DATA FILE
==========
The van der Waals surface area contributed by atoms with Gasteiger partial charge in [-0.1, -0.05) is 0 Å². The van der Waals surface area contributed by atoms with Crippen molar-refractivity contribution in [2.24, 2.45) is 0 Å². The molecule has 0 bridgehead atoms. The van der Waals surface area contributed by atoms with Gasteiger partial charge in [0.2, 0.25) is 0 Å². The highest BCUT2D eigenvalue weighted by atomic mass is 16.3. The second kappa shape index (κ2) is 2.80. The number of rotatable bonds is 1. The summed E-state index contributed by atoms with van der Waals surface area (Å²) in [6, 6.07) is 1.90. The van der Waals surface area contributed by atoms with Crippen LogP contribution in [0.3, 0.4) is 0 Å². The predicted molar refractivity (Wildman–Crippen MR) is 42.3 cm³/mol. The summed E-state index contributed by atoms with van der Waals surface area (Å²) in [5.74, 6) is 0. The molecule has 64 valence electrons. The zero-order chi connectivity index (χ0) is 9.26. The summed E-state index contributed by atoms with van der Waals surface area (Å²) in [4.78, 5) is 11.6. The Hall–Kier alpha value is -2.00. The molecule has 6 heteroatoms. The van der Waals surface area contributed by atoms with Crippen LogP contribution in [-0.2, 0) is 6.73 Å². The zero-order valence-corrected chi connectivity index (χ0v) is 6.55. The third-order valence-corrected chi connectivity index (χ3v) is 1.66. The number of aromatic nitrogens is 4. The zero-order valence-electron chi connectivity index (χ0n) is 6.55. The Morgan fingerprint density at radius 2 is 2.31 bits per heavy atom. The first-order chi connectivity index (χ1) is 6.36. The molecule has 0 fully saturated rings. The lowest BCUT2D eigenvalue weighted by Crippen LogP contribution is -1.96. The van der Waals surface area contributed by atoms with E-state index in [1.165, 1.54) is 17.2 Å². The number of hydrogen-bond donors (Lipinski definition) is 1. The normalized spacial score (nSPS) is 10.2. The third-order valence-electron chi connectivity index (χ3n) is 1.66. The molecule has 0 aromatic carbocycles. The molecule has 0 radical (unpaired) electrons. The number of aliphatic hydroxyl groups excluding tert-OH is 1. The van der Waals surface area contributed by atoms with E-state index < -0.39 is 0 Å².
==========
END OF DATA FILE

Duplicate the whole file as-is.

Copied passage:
The van der Waals surface area contributed by atoms with Gasteiger partial charge in [-0.1, -0.05) is 0 Å². The van der Waals surface area contributed by atoms with Crippen molar-refractivity contribution in [2.24, 2.45) is 0 Å². The molecule has 0 bridgehead atoms. The van der Waals surface area contributed by atoms with Gasteiger partial charge in [0.2, 0.25) is 0 Å². The highest BCUT2D eigenvalue weighted by atomic mass is 16.3. The second kappa shape index (κ2) is 2.80. The number of rotatable bonds is 1. The summed E-state index contributed by atoms with van der Waals surface area (Å²) in [6, 6.07) is 1.90. The van der Waals surface area contributed by atoms with Crippen LogP contribution in [0.3, 0.4) is 0 Å². The predicted molar refractivity (Wildman–Crippen MR) is 42.3 cm³/mol. The summed E-state index contributed by atoms with van der Waals surface area (Å²) in [5.74, 6) is 0. The molecule has 64 valence electrons. The zero-order chi connectivity index (χ0) is 9.26. The summed E-state index contributed by atoms with van der Waals surface area (Å²) in [4.78, 5) is 11.6. The Hall–Kier alpha value is -2.00. The molecule has 6 heteroatoms. The van der Waals surface area contributed by atoms with Crippen LogP contribution in [-0.2, 0) is 6.73 Å². The zero-order valence-corrected chi connectivity index (χ0v) is 6.55. The third-order valence-corrected chi connectivity index (χ3v) is 1.66. The number of aromatic nitrogens is 4. The zero-order valence-electron chi connectivity index (χ0n) is 6.55. The Morgan fingerprint density at radius 2 is 2.31 bits per heavy atom. The first-order chi connectivity index (χ1) is 6.36. The molecule has 0 fully saturated rings. The lowest BCUT2D eigenvalue weighted by Crippen LogP contribution is -1.96. The van der Waals surface area contributed by atoms with E-state index in [1.165, 1.54) is 17.2 Å². The number of hydrogen-bond donors (Lipinski definition) is 1. The normalized spacial score (nSPS) is 10.2. The third-order valence-electron chi connectivity index (χ3n) is 1.66. The molecule has 0 aromatic carbocycles. The molecule has 0 radical (unpaired) electrons. The number of aliphatic hydroxyl groups excluding tert-OH is 1. The van der Waals surface area contributed by atoms with E-state index < -0.39 is 0 Å².